AHP readers will be interested in a recent historiographic essay “The ghost factories: histories of automata and artificial life” by Edward Jones-Imhotep (free access). As Jones-Imhotep writes in History of Technology,
Imagine a factory. On the shop floor stands a single worker – a young girl. Surrounding her are the hulking frames of weaving looms, four of them, in riotous mechanical action. The girl doesn’t operate the machines. Instead, they operate themselves. The fabric, more perfect and uniform than human hands can manage, ‘weaves itself’. The girl’s job, her only job, is to watch the machines, making sure nothing threatens their work. She cleans the silk, she mends a broken thread, she reloads an empty shuttle. To do this, she stops the machine by pressing a single button, located on one of their four corners. When she’s finished, she presses the button again and the mechanism shudders back to life, exactly where it left off.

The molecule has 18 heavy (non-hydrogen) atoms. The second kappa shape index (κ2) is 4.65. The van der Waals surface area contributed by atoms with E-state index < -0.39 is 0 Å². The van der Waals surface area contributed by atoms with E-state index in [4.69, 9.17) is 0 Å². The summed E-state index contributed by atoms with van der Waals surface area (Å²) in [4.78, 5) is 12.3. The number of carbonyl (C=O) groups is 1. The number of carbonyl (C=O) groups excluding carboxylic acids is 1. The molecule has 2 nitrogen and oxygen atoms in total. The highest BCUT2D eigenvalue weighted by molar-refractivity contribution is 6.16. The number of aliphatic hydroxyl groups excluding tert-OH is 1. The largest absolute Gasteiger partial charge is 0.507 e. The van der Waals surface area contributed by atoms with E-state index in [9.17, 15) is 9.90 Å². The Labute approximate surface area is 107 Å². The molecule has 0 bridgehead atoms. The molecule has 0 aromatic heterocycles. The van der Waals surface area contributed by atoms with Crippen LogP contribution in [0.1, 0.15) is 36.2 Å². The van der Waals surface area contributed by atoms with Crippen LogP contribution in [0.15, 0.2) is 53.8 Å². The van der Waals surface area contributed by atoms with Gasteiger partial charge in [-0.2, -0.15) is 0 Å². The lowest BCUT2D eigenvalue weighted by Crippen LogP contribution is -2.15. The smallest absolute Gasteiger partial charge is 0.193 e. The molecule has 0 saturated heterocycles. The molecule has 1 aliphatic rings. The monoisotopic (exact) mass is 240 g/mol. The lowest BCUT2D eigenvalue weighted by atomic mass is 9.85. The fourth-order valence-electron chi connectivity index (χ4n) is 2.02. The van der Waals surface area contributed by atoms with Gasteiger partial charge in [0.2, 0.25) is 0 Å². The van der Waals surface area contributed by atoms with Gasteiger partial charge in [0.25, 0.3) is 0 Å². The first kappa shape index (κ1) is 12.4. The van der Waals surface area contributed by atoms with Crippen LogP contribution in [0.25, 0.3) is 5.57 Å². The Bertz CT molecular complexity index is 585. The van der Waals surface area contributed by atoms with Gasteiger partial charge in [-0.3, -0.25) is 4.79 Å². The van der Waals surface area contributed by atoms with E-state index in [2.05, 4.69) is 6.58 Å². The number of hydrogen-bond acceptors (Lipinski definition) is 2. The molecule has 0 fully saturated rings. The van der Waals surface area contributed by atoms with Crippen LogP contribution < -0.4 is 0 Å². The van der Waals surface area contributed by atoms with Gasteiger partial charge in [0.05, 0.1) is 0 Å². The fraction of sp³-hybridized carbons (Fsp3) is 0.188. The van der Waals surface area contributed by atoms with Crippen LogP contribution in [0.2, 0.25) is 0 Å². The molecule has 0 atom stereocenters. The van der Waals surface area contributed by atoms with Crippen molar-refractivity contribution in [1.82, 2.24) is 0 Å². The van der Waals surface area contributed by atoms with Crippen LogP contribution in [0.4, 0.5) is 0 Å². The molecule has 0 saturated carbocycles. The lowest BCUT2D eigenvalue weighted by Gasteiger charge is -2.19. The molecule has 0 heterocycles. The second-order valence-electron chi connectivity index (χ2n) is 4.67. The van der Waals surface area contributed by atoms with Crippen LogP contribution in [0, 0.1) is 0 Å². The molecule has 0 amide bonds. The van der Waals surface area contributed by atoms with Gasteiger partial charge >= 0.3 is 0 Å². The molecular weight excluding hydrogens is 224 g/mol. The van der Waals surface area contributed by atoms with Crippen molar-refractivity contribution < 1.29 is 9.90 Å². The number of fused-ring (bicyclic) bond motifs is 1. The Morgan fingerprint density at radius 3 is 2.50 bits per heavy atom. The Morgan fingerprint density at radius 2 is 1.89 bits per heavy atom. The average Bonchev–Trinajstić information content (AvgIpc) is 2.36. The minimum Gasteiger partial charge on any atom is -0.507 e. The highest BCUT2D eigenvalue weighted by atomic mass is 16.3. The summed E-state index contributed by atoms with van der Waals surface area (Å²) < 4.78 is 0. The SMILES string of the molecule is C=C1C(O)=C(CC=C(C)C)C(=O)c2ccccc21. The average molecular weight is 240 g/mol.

That vision – a ghost factory – appeared in the November 1745 edition of the Mercure de France. It advertised the latest invention of Jacques de Vaucanson, tenth child of a Grenoble glove-maker and high wizard of mid-eighteenth century automation. Among the automata makers of his time, Vaucanson was unrivaled. The detail and sophistication of his automata – defecating ducks, tambourine- and flute-playing androids – dazzled his audiences and defined the approach to automata for generations to come. His talents were clearly portable. The techniques he employed and the visions he conjured cut across the spheres of courtly leisure, proto-industrial labor, and Enlightenment governance. Frederick the Great courted him. Voltaire sang his praises. Louis XIV proposed sending him to Guyana to source rubber for a mechanical model of the human circulatory system. Arguably though, Vaucanson’s greatest and most lasting feat involved none these accolades. Instead, his real legacy was to popularize a way of talking about machines. At the heart of all his work, including his spectral account of factory production, was a set of erasures – physical and rhetorical – that made the illusion of automation possible. Where were the artisans who built these automated machines? Who spun the threads that ‘wove themselves’ into impossibly fine fabric? Where were the Chinese and North African and West Indian laborers who gathered the silk and cotton from far-flung trading posts and colonies? It’s only at the end of his striking account that Vaucanson revealed the hidden organic forces powering his automated looms: a horse, moving water, a man, an eight-year old child. Vaucanson didn’t invent this opportunistically porous way of talking about automation and machinic self-action; at least not single-handedly. It was a collective enterprise. Historically, automata of all kinds – from androids to factory machines to our own autonomous technologies – have relied on this type of disappearing trick. And they’re still playing it.